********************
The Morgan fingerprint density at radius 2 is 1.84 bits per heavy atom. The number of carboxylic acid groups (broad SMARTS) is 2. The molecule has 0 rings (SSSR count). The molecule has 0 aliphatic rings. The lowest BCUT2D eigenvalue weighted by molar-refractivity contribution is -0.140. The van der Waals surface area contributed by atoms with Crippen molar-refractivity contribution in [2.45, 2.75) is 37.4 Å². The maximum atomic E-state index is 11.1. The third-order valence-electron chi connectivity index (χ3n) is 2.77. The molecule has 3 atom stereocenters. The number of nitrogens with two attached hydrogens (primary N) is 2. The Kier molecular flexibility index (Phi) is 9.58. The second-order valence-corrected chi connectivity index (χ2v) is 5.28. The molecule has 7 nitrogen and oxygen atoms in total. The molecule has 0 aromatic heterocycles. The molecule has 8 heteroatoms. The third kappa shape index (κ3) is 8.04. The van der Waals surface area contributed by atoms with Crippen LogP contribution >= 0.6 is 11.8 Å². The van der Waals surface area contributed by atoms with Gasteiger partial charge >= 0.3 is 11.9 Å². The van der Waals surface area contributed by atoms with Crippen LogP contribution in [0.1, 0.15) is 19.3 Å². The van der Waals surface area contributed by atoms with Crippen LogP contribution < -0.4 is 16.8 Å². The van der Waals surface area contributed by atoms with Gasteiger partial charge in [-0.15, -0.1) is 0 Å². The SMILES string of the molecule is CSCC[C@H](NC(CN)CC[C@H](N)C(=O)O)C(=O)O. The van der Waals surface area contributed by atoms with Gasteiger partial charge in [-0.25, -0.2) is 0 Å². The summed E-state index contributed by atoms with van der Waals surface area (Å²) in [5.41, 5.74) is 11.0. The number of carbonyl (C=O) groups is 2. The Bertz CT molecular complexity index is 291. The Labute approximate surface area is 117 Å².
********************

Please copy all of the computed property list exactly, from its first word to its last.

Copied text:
The Morgan fingerprint density at radius 2 is 1.84 bits per heavy atom. The number of carboxylic acid groups (broad SMARTS) is 2. The molecule has 0 rings (SSSR count). The molecule has 0 aliphatic rings. The lowest BCUT2D eigenvalue weighted by molar-refractivity contribution is -0.140. The van der Waals surface area contributed by atoms with Crippen molar-refractivity contribution in [2.45, 2.75) is 37.4 Å². The maximum atomic E-state index is 11.1. The third-order valence-electron chi connectivity index (χ3n) is 2.77. The molecule has 3 atom stereocenters. The number of nitrogens with two attached hydrogens (primary N) is 2. The Kier molecular flexibility index (Phi) is 9.58. The second-order valence-corrected chi connectivity index (χ2v) is 5.28. The molecule has 7 nitrogen and oxygen atoms in total. The molecule has 0 aromatic heterocycles. The molecule has 8 heteroatoms. The third kappa shape index (κ3) is 8.04. The van der Waals surface area contributed by atoms with Crippen LogP contribution >= 0.6 is 11.8 Å². The van der Waals surface area contributed by atoms with Gasteiger partial charge >= 0.3 is 11.9 Å². The van der Waals surface area contributed by atoms with Crippen LogP contribution in [0.1, 0.15) is 19.3 Å². The van der Waals surface area contributed by atoms with Crippen LogP contribution < -0.4 is 16.8 Å². The van der Waals surface area contributed by atoms with Gasteiger partial charge in [-0.15, -0.1) is 0 Å². The SMILES string of the molecule is CSCC[C@H](NC(CN)CC[C@H](N)C(=O)O)C(=O)O. The van der Waals surface area contributed by atoms with Gasteiger partial charge in [-0.25, -0.2) is 0 Å². The summed E-state index contributed by atoms with van der Waals surface area (Å²) in [5.41, 5.74) is 11.0. The number of carbonyl (C=O) groups is 2. The Bertz CT molecular complexity index is 291. The Labute approximate surface area is 117 Å².